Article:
Guest Blog from Denise Beeman-Sasiain, Foster and Adoptive Parent
Last month, Our Kids hosted a Town Hall Meeting for foster parents. Representatives from Wesley House case management, Children’s Legal Services, the Department of Children and Families, the Guardian Ad Litem office, and Monroe Circuit Court were all in attendance. (Since Xavier, our 2 1/2 year old, is from the Keys, my husband and I were invited to attend).
My family and I are grateful to all those at Wesley House, the Guardian Ad Litem office, DCF, Children’s Legal Services, and the Circuit Court for the work they have done over the past years on Xavier’s behalf.
When Xavier was first placed with us, over 2 1/2 years ago, I took my first trip down to the Key West Court House. It is vividly etched in my memory: As I exited my car near the courthouse, I felt like I jumped out of my skin when I heard an aggressive animal warning. As my adrenaline kicked into overdrive, a glorious rooster with feathers in spectacular hues of amber, purple and black, jumped down from its low perch, and let out another distinctive warning call to protect its nearby contingency of hens and chicks. Then, to make the moment even more surreal, a four-foot iguana slowly crawled out from under the bush, and started crossing the yard in my direction. At this point I thought to myself, “Where in the world am I?” I mumbled under my breath, “I am Alice in Wonderland,” and I quickly made my way through this fantasyland called the Keys and entered the Courthouse doors.
This first encounter with the Conch Republic was a fun and uncanny experience, which I find indicative of the real life differences between the mainland and the Keys.
Each year, hundreds of thousands of tourists make their way down to the Florida Keys. In the last decade, the Keys ever-growing tourism industry and the resulting higher cost of living have contributed to an 8.2 percent decline in inhabitants, with only 73,000 locals. Services that we take for granted here in Miami, like medical specialties, Dyadic therapy and other developmental therapies (like Occupational, Physical and Speech therapy) are not readily available throughout Monroe County.
In the Keys, there are several hundred children under Wesley House’s care, but there are only 14 foster families. Many of the children are now with relatives, yet there is still a significant shortage of beds. Those children who cannot be provided for locally often come to foster homes in Miami, and those children with significant medical needs are also placed in Miami-Dade County, as there are no medical foster homes in the Keys.
Fran Allegra, CEO at Our Kids, had the foresight to bring together the Keys system of care professionals to meet specifically with the foster families to identify their concerns. By opening the communication lines through a team building activity, everyone present had the opportunity to introduce themselves and express what they hoped the meeting would accomplish. As everyone shared, it became abundantly clear that those in attendance had the same overall goal: to make a difference in the lives of the children and families that we serve.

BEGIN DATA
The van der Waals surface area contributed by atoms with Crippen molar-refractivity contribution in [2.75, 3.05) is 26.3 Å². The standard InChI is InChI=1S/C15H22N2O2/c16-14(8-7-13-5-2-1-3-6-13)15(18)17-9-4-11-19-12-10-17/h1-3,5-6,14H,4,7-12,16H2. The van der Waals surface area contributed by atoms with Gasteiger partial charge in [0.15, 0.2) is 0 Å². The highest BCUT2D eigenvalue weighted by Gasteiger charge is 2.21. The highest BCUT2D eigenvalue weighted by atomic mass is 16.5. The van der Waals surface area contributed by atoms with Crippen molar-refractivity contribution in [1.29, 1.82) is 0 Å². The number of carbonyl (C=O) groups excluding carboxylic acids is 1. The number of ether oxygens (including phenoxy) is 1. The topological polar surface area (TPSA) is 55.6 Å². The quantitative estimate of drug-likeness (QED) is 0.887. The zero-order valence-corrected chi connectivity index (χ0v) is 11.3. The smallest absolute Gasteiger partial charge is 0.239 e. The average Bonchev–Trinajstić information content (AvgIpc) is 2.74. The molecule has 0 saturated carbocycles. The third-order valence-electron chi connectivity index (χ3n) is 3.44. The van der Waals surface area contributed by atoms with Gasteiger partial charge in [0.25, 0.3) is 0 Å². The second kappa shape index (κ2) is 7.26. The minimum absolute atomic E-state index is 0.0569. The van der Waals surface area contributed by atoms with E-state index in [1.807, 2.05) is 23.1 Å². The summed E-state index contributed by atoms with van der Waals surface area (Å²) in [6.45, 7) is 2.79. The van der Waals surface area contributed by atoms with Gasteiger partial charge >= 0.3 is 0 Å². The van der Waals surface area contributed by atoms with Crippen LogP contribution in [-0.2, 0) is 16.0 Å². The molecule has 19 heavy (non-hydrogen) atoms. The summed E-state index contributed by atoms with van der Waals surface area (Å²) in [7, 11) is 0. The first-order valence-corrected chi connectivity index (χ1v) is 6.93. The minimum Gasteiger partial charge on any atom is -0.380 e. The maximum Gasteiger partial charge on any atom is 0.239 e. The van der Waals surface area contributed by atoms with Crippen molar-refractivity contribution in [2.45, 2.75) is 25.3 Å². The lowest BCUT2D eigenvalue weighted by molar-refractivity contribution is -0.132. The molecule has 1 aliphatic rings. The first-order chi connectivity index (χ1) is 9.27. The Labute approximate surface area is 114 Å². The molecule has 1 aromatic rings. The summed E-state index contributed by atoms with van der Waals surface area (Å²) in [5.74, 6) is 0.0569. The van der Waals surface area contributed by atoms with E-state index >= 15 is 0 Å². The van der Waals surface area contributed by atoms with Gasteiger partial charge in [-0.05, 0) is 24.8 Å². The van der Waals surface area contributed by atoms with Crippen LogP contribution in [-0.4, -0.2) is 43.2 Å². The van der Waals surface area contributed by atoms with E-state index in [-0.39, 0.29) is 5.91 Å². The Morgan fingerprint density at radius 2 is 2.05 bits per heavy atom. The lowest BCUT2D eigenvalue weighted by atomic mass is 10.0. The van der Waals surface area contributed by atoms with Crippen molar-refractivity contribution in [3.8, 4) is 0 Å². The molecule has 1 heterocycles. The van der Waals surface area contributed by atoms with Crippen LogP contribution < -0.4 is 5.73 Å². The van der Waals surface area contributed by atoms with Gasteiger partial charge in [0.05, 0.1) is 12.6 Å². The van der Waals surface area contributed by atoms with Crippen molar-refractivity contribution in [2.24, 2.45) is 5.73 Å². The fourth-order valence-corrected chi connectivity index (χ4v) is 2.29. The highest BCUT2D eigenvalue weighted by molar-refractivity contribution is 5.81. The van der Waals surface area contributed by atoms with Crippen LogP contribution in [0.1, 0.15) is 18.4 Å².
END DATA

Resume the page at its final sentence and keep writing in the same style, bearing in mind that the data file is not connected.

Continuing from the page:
In the afternoon, the meeting broke up into small groups to focus on those ideals and circumstances which would signify an enhanced system of care, and many solutions and hopes were identified: more quality foster parents, better communication, streamlining the paperwork process for both fostering and adopting, increased funding and children finding permanency within one year.
But it was this last concern – the length of time that it generally takes for children to find permanency in the Keys – that was the prevailing, most relevant issue expressed by almost all the foster parents present.
Bart Armstrong, the Regional Director of Children’s Legal Services for Miami Dade and Monroe Counties, and Christy Lopez, Managing Attorney, gave an overview on transitioning children out of care and also on Chapter 39. The Chapter 39 discussion gave foster parents some legal understanding as to under what conditions parental rights can be terminated.
It is crucial for foster parents, who are the front line warriors that daily deal with the emotional components of fostering children, to recognize and understand the laws and regulations that guide the legal and case management professionals who tirelessly work in the system of care.
The open forum in which foster parents were able to express their concerns fostered a much-needed platform for discussion. Moreover, the voiced willingness and commitment of both Our Kids and Children’s Legal Services to look into the foster parents’ concerns was both reassuring and encouraging.
This first of four scheduled town hall meetings in the Keys was a concrete step in identifying and promoting change for all parties in their system of care. By sharing information, points of view and experiences, all those involved grow emotionally and intellectually. The end result: An enhanced system of care that will more effectively meet the needs of the children that we serve.
Kudos to Our Kids for promoting open communications lines as a key building block in achieving further transformation and change!